Meet Nick Baert
Nick Baert joined the MU Drought Team in January 2018, specializing in plant stress biology with a focus on studying root systems at the genetic level. This year, he’s spent most of his time identifying specific gene mutations among different strains of corn and analyzing which mutations play a role in maintaining root growth, even in drought conditions.
Although he’s the newest member of the grant, he has a long history with plant science, starting with basic germination experiments in elementary school.
“I did vegetable gardening and plant science projects in 4-H since I was in elementary school, and in high school I was in FFA where I did soil judging and other plant related projects.” Baert said. “I’m not exactly sure what drew me to plants at such a young age. I just think it’s fascinating that a tiny seed can contain all the genetic information it needs to turn itself into a fully functional plant. I guess what’s held my interest after all this time is that there is still a lot of unknowns about how plants do what they do.”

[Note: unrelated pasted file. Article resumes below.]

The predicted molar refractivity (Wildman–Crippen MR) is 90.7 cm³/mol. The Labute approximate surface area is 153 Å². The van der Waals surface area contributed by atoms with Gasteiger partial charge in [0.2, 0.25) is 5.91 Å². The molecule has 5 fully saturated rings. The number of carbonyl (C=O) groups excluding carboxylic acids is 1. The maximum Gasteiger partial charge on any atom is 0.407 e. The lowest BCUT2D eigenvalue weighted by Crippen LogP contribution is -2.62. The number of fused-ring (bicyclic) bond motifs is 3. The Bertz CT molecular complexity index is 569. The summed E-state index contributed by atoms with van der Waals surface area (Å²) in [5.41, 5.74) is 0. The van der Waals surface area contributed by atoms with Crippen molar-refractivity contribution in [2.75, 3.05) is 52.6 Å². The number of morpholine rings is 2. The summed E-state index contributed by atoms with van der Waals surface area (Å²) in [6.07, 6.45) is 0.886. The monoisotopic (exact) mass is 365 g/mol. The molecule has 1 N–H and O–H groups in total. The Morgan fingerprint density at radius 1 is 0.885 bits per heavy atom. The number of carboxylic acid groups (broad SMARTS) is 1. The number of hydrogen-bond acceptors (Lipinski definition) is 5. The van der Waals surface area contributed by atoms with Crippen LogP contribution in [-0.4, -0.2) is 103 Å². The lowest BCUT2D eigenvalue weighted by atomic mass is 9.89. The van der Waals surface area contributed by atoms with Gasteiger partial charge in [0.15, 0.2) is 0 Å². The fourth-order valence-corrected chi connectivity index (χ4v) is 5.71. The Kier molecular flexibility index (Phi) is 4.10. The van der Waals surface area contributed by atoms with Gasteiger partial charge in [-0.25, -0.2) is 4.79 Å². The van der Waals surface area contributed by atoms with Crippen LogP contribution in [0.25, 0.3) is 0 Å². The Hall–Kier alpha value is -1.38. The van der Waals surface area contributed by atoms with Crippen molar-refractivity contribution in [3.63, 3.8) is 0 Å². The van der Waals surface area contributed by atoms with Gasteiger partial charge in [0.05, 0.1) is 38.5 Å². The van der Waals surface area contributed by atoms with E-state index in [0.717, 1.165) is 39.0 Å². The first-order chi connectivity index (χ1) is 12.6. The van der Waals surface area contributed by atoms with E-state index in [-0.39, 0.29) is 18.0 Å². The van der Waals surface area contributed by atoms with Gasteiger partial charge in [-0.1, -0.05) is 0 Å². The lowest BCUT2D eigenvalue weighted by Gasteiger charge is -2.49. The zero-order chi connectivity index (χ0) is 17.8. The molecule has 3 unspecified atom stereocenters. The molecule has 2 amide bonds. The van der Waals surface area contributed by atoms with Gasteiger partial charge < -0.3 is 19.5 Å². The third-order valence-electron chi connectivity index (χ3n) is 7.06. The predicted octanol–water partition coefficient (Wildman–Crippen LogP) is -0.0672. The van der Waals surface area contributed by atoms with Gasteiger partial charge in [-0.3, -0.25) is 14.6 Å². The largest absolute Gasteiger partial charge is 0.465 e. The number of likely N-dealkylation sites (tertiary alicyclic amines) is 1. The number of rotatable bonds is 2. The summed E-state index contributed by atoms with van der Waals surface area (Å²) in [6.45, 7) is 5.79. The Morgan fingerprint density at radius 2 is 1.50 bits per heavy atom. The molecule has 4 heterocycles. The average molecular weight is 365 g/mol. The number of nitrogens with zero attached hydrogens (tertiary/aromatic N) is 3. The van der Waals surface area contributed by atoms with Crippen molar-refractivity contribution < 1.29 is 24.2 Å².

By the time he was in college at Illinois State University, Baert had taken his hobby and moved in to a profession by working as a corn production research intern for a seed company and as a crop scout.
However, after graduating from college with a BS in crop and soil science, Baert shifted from agriculture to horticulture, working as a plant breeder assistant. Baert managed breeding programs for petunias, echinacea and scaevola.
After a year and a half working in plant breeding, Baert returned to field crops, which led him to the University of Missouri where he is pursuing a master’s degree in Plant Science with a focus on agronomic crops. The goal after graduation would be to work in field crop research.
“As an agronomist or crop manager, I would basically be helping farmers make decisions throughout the cropping season to help them be as productive as possible, determining things like what hybrids to plant, when to plant, and when to fertilize,” Baert said. “I think there’s a lot of room to continue improving crops and that’s why I want to make a career out of it. I think it would be so cool to have made a difference in crop productivity and adaptability.”